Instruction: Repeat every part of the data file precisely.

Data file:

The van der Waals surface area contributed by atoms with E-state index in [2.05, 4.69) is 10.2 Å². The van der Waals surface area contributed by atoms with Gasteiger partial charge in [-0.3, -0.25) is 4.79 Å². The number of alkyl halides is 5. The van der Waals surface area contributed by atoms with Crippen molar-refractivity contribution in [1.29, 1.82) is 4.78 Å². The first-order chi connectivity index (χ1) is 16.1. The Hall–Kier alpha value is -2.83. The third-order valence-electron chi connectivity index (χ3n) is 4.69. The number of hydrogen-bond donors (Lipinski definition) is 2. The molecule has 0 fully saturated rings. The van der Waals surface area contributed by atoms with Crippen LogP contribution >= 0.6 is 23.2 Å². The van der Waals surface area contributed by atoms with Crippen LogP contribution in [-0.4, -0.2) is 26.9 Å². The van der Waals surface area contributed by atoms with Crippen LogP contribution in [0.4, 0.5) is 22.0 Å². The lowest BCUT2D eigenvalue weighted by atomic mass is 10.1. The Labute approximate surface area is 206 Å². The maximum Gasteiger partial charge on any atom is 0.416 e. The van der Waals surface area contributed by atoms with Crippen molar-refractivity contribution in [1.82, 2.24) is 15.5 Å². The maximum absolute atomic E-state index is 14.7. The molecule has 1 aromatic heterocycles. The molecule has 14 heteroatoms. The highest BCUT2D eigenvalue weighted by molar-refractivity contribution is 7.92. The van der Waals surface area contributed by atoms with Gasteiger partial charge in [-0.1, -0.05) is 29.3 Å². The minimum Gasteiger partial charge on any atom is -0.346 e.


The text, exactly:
The van der Waals surface area contributed by atoms with E-state index in [2.05, 4.69) is 10.2 Å². The van der Waals surface area contributed by atoms with Gasteiger partial charge in [-0.3, -0.25) is 4.79 Å². The number of alkyl halides is 5. The van der Waals surface area contributed by atoms with Crippen molar-refractivity contribution in [1.29, 1.82) is 4.78 Å². The first-order chi connectivity index (χ1) is 16.1. The Hall–Kier alpha value is -2.83. The third-order valence-electron chi connectivity index (χ3n) is 4.69. The number of hydrogen-bond donors (Lipinski definition) is 2. The molecule has 0 fully saturated rings. The van der Waals surface area contributed by atoms with Crippen LogP contribution >= 0.6 is 23.2 Å². The van der Waals surface area contributed by atoms with Crippen LogP contribution in [-0.4, -0.2) is 26.9 Å². The van der Waals surface area contributed by atoms with Crippen LogP contribution in [0.4, 0.5) is 22.0 Å². The lowest BCUT2D eigenvalue weighted by atomic mass is 10.1. The Labute approximate surface area is 206 Å². The maximum Gasteiger partial charge on any atom is 0.416 e. The van der Waals surface area contributed by atoms with Crippen molar-refractivity contribution in [1.82, 2.24) is 15.5 Å². The maximum absolute atomic E-state index is 14.7. The molecule has 1 aromatic heterocycles. The molecule has 14 heteroatoms. The highest BCUT2D eigenvalue weighted by molar-refractivity contribution is 7.92. The van der Waals surface area contributed by atoms with Gasteiger partial charge in [-0.1, -0.05) is 29.3 Å². The minimum Gasteiger partial charge on any atom is -0.346 e.